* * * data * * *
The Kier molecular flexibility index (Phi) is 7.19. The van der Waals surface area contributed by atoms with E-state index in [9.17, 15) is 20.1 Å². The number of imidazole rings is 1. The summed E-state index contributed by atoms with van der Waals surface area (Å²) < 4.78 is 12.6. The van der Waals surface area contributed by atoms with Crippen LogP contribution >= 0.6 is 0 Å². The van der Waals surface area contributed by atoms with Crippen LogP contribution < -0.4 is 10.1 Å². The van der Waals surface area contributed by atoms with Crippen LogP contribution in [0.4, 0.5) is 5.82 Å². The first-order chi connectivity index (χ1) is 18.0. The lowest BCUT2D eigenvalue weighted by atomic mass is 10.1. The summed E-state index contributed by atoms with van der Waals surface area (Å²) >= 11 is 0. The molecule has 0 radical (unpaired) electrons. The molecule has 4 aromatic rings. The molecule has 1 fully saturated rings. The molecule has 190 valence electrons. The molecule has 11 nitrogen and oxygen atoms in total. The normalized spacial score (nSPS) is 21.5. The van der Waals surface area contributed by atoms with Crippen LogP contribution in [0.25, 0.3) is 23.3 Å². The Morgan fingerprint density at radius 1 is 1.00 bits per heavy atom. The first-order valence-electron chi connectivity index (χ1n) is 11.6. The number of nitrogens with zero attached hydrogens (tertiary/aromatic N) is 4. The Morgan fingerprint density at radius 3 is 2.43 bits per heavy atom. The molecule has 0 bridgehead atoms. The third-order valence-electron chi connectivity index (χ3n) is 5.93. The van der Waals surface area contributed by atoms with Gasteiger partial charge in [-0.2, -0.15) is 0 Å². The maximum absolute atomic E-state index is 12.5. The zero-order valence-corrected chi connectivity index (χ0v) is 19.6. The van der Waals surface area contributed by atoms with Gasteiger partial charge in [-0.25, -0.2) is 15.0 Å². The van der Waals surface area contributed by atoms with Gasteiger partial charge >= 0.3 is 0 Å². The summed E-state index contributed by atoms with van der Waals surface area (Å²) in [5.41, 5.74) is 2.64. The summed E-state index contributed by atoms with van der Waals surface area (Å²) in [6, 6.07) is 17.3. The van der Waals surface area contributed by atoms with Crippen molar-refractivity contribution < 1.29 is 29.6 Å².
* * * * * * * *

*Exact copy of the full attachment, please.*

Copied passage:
The Kier molecular flexibility index (Phi) is 7.19. The van der Waals surface area contributed by atoms with E-state index in [9.17, 15) is 20.1 Å². The number of imidazole rings is 1. The summed E-state index contributed by atoms with van der Waals surface area (Å²) < 4.78 is 12.6. The van der Waals surface area contributed by atoms with Crippen LogP contribution >= 0.6 is 0 Å². The van der Waals surface area contributed by atoms with Crippen LogP contribution < -0.4 is 10.1 Å². The van der Waals surface area contributed by atoms with Crippen LogP contribution in [0.4, 0.5) is 5.82 Å². The first-order chi connectivity index (χ1) is 18.0. The lowest BCUT2D eigenvalue weighted by atomic mass is 10.1. The summed E-state index contributed by atoms with van der Waals surface area (Å²) >= 11 is 0. The molecule has 0 radical (unpaired) electrons. The molecule has 4 aromatic rings. The molecule has 1 fully saturated rings. The molecule has 190 valence electrons. The molecule has 11 nitrogen and oxygen atoms in total. The normalized spacial score (nSPS) is 21.5. The van der Waals surface area contributed by atoms with Crippen LogP contribution in [0.25, 0.3) is 23.3 Å². The Morgan fingerprint density at radius 1 is 1.00 bits per heavy atom. The first-order valence-electron chi connectivity index (χ1n) is 11.6. The number of nitrogens with zero attached hydrogens (tertiary/aromatic N) is 4. The Morgan fingerprint density at radius 3 is 2.43 bits per heavy atom. The molecule has 0 bridgehead atoms. The third-order valence-electron chi connectivity index (χ3n) is 5.93. The van der Waals surface area contributed by atoms with Gasteiger partial charge in [-0.2, -0.15) is 0 Å². The maximum absolute atomic E-state index is 12.5. The zero-order valence-corrected chi connectivity index (χ0v) is 19.6. The van der Waals surface area contributed by atoms with Gasteiger partial charge in [-0.25, -0.2) is 15.0 Å². The van der Waals surface area contributed by atoms with Gasteiger partial charge >= 0.3 is 0 Å². The summed E-state index contributed by atoms with van der Waals surface area (Å²) in [5.41, 5.74) is 2.64. The summed E-state index contributed by atoms with van der Waals surface area (Å²) in [6, 6.07) is 17.3. The van der Waals surface area contributed by atoms with Crippen molar-refractivity contribution < 1.29 is 29.6 Å².